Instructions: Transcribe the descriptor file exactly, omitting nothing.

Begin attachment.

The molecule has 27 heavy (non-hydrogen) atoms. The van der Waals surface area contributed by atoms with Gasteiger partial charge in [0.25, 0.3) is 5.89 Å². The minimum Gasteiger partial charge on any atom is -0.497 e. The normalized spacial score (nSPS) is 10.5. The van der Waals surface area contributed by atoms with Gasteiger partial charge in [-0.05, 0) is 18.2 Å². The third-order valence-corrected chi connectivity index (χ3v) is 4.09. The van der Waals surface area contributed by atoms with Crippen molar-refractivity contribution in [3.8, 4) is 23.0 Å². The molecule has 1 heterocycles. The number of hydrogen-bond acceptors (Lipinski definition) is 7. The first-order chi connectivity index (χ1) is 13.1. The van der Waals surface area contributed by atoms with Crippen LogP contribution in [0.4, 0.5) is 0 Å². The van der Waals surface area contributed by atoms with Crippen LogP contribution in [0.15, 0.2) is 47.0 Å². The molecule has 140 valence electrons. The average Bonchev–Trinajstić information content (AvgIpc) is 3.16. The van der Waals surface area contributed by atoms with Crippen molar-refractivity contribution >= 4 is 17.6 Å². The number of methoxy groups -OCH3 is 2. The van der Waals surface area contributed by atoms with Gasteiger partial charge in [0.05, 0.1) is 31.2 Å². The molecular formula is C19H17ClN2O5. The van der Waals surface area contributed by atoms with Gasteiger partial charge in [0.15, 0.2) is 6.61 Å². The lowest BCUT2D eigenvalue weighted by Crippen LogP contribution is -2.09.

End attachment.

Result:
The molecule has 27 heavy (non-hydrogen) atoms. The van der Waals surface area contributed by atoms with Gasteiger partial charge in [0.25, 0.3) is 5.89 Å². The minimum Gasteiger partial charge on any atom is -0.497 e. The normalized spacial score (nSPS) is 10.5. The van der Waals surface area contributed by atoms with Gasteiger partial charge in [-0.05, 0) is 18.2 Å². The third-order valence-corrected chi connectivity index (χ3v) is 4.09. The van der Waals surface area contributed by atoms with Crippen molar-refractivity contribution in [3.8, 4) is 23.0 Å². The molecule has 1 heterocycles. The number of hydrogen-bond acceptors (Lipinski definition) is 7. The first-order chi connectivity index (χ1) is 13.1. The van der Waals surface area contributed by atoms with Crippen LogP contribution in [0.4, 0.5) is 0 Å². The van der Waals surface area contributed by atoms with Crippen LogP contribution in [0.15, 0.2) is 47.0 Å². The molecule has 140 valence electrons. The average Bonchev–Trinajstić information content (AvgIpc) is 3.16. The van der Waals surface area contributed by atoms with Crippen molar-refractivity contribution >= 4 is 17.6 Å². The number of methoxy groups -OCH3 is 2. The van der Waals surface area contributed by atoms with Gasteiger partial charge in [0.05, 0.1) is 31.2 Å². The molecular formula is C19H17ClN2O5. The van der Waals surface area contributed by atoms with Gasteiger partial charge in [0.15, 0.2) is 6.61 Å². The lowest BCUT2D eigenvalue weighted by Crippen LogP contribution is -2.09.